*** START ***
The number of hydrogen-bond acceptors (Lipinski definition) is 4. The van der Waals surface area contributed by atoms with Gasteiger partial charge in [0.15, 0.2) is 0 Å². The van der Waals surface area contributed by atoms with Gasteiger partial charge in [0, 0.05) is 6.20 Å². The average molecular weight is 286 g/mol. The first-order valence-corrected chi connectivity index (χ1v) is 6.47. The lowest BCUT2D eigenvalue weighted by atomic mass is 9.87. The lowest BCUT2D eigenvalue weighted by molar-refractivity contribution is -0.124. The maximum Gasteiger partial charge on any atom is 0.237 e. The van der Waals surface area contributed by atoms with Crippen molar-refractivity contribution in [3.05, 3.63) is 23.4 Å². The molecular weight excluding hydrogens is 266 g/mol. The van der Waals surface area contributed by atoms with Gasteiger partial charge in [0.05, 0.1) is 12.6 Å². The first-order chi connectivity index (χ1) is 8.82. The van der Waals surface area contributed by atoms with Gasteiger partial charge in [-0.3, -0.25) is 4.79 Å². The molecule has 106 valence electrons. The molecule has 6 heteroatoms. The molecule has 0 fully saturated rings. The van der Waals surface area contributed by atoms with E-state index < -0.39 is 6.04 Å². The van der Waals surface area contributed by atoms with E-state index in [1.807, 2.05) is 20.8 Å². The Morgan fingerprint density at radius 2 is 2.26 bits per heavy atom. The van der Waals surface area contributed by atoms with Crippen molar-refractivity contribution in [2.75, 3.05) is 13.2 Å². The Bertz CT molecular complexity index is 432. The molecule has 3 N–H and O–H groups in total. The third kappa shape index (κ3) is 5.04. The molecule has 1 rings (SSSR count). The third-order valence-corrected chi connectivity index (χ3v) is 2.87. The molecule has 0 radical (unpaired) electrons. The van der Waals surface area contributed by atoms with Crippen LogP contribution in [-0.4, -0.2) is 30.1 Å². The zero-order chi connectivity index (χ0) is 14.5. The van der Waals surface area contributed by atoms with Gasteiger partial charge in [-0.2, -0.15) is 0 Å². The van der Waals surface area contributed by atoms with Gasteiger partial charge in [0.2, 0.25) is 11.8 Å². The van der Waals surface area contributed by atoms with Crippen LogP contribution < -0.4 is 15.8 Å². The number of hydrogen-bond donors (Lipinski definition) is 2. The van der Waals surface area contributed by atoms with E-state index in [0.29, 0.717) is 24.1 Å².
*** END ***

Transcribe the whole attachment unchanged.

The number of hydrogen-bond acceptors (Lipinski definition) is 4. The van der Waals surface area contributed by atoms with Gasteiger partial charge in [0.15, 0.2) is 0 Å². The van der Waals surface area contributed by atoms with Gasteiger partial charge in [0, 0.05) is 6.20 Å². The average molecular weight is 286 g/mol. The first-order valence-corrected chi connectivity index (χ1v) is 6.47. The lowest BCUT2D eigenvalue weighted by atomic mass is 9.87. The lowest BCUT2D eigenvalue weighted by molar-refractivity contribution is -0.124. The maximum Gasteiger partial charge on any atom is 0.237 e. The van der Waals surface area contributed by atoms with Crippen molar-refractivity contribution in [3.05, 3.63) is 23.4 Å². The molecular weight excluding hydrogens is 266 g/mol. The van der Waals surface area contributed by atoms with Gasteiger partial charge in [0.05, 0.1) is 12.6 Å². The first-order chi connectivity index (χ1) is 8.82. The van der Waals surface area contributed by atoms with Gasteiger partial charge in [-0.3, -0.25) is 4.79 Å². The molecule has 106 valence electrons. The molecule has 6 heteroatoms. The molecule has 0 fully saturated rings. The van der Waals surface area contributed by atoms with E-state index < -0.39 is 6.04 Å². The van der Waals surface area contributed by atoms with E-state index in [1.807, 2.05) is 20.8 Å². The Morgan fingerprint density at radius 2 is 2.26 bits per heavy atom. The van der Waals surface area contributed by atoms with Crippen molar-refractivity contribution in [2.75, 3.05) is 13.2 Å². The Bertz CT molecular complexity index is 432. The molecule has 3 N–H and O–H groups in total. The third kappa shape index (κ3) is 5.04. The molecule has 1 rings (SSSR count). The third-order valence-corrected chi connectivity index (χ3v) is 2.87. The molecule has 0 radical (unpaired) electrons. The van der Waals surface area contributed by atoms with Crippen LogP contribution in [-0.4, -0.2) is 30.1 Å². The zero-order chi connectivity index (χ0) is 14.5. The van der Waals surface area contributed by atoms with Gasteiger partial charge in [-0.2, -0.15) is 0 Å². The van der Waals surface area contributed by atoms with Gasteiger partial charge in [0.2, 0.25) is 11.8 Å². The van der Waals surface area contributed by atoms with Crippen LogP contribution < -0.4 is 15.8 Å². The number of hydrogen-bond donors (Lipinski definition) is 2. The van der Waals surface area contributed by atoms with E-state index in [0.29, 0.717) is 24.1 Å².